A joint survey published today by a number of teaching bodies, including the INTO, highlights the unprecedented shortages.
The Irish National Teachers’ Organisation (INTO), in conjunction with the Irish Primary Principals’ Network (IPPN) and the Catholic Primary Schools Management Association (CPSMA) today published the results of an extensive survey highlighting an unprecedented level of vacant teaching posts in primary and special schools.
The survey found that in total, there is a current shortfall of 809 permanent, fixed-term and long-term substitute teachers in the schools who responded to the survey.
To make matters even worse, these schools have also indicated that they anticipate having an additional 1,202 long-term vacancies within the next three months.
This survey also identifies the disproportionate adverse impact on certain schools. 28% of all schools in the survey reported long term vacancies but that percentage rose to 50% in DEIS Band one schools and Gaelscoileanna and 43% of special schools.
The survey showed a particular geographical impact on Dublin and other urban areas. Dublin was the county with the most vacant posts – 513 out of 809 (63%) of all vacant posts were in the greater Dublin area (109 permanent, 213 fixed-term and 191 long-term substitute). Within Dublin, the areas worst affected are Dublin 24 (58 vacancies, including 21 permanent), Dublin 15 (35, including 9 permanent) and Dublin 12 (33 including 10 permanent). There were 70 vacancies in Kildare, 63 in Meath, 30 in Louth and 32 in Wicklow.
Two thirds of primary schools responded that they had used a Special Education Teacher (SET) to cover for an absence and 61 schools responded that they had used a SET for more than 20 days by the end of the first month of the school year. This indicates the impact that the teacher shortage is having on special education provision.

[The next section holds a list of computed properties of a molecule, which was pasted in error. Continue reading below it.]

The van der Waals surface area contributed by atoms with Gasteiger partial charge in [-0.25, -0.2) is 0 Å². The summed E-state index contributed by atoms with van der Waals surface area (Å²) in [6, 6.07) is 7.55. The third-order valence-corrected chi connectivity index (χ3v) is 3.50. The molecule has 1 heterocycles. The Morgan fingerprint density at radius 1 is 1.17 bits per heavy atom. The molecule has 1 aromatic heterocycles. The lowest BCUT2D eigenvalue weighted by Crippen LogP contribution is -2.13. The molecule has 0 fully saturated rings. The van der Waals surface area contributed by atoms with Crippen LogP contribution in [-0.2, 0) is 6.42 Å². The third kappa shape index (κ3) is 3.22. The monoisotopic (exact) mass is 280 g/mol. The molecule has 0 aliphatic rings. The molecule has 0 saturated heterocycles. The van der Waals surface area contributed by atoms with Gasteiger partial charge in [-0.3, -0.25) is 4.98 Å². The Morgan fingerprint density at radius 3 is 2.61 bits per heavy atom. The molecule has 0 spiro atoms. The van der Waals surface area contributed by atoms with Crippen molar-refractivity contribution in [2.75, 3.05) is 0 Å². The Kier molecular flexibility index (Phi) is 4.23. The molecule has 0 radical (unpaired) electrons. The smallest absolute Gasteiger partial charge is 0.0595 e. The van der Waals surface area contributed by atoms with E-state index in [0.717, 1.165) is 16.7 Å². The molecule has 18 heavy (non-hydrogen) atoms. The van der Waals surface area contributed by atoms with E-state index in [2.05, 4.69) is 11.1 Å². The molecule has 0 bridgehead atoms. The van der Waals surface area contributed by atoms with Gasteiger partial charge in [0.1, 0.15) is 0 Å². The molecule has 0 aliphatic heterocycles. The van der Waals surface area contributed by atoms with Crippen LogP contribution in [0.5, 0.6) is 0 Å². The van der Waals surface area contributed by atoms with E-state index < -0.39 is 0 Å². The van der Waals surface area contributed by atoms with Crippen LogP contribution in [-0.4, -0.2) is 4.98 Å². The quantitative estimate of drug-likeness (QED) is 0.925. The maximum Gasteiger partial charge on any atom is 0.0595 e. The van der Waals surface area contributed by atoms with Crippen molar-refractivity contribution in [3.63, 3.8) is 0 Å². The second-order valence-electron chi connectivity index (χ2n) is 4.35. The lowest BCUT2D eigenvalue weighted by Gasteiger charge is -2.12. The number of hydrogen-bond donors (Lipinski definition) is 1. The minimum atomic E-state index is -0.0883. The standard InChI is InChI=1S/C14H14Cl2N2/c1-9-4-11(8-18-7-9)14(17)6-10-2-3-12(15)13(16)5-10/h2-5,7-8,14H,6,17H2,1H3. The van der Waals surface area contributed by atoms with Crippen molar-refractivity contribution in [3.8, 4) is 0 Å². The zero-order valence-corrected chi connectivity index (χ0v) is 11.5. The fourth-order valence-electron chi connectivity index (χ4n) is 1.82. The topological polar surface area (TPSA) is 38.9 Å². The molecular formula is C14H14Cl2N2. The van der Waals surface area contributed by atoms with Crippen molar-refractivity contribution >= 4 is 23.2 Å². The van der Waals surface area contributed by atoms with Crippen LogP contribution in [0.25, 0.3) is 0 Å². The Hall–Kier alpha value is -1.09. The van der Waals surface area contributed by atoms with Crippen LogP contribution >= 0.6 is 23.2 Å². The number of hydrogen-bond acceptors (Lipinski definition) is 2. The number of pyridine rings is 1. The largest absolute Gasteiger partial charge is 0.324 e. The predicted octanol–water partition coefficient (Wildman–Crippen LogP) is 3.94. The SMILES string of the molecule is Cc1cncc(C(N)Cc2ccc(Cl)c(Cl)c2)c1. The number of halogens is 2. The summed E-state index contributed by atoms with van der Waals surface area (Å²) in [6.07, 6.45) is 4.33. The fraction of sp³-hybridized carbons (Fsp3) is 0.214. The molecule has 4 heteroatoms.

The survey of all primary and special schools was conducted in the first week of October with a total of 1,094 schools responding (a 35% response rate). The demographics of the schools that responded were broadly reflective of the primary education sector.
The findings prove beyond any doubt that planning for teacher supply in the primary and special education sectors is failing and it is pupils with the greatest needs who are most adversely impacted.
Last Christmas the Department of Education stated that in the primary sector 99.5% of contracts extending to a year or more had been filled, but they admitted that an average of 1,200 short-term daily substitute vacancies existed during the first academic term.
School principals have indicated clearly that the lack of short-term substitutes is already much more severe this year and that they have never before witnessed such massive numbers of longer-term vacancies.
Key findings of the survey include:
In relation to long term vacancies:
- Only 72% of the schools who responded had been able to fill all their vacancies, with 306 schools still having vacant posts.
- 89 schools had vacant permanent posts, with 1 school having 8 vacancies and 1 school having 9.
- 149 schools had unfilled long-term fixed-term posts with 13 schools having 4 such posts unfilled, and 6 schools having 5.
- 212 schools had long-term substitute vacancies with 10 schools having 4 vacant substitute posts and 18 having 3.
- 34% of the special schools in the survey had vacant permanent posts.
- Of the 109 DEIS band 1 schools that responded, there were 45 vacant permanent posts, 81 fixed-term posts and 55 unfilled substitute posts.
- In the 53 Gaelscoileanna that responded, there were 18 permanent and 18 fixed-term posts vacant as well as 34 vacant long-term substitute posts.
- 12% of schools in the survey expected to have permanent vacancies in the next three months, a total of 157 posts.
- 57% of schools expected to have long-term substitute posts available – a total of 1,045 posts. This is in addition to the required cover for short-term absences.
Impact on SEN provision:
- 721 schools (66%) responded that they had used a SET to cover for an absence. For most of these schools (442) SETs were used for between 1 and 5 days, but 61 schools responded that they had used a SET to cover classes for more than 20 days.
- 8 schools indicated that they had used a SET as cover for more than 50 days, indicating that SET were being used as a long-term solution to fill vacancies.
- Using the median figures from the survey, it can be estimated that 5,214 days substitution have been provided by SETs already this year.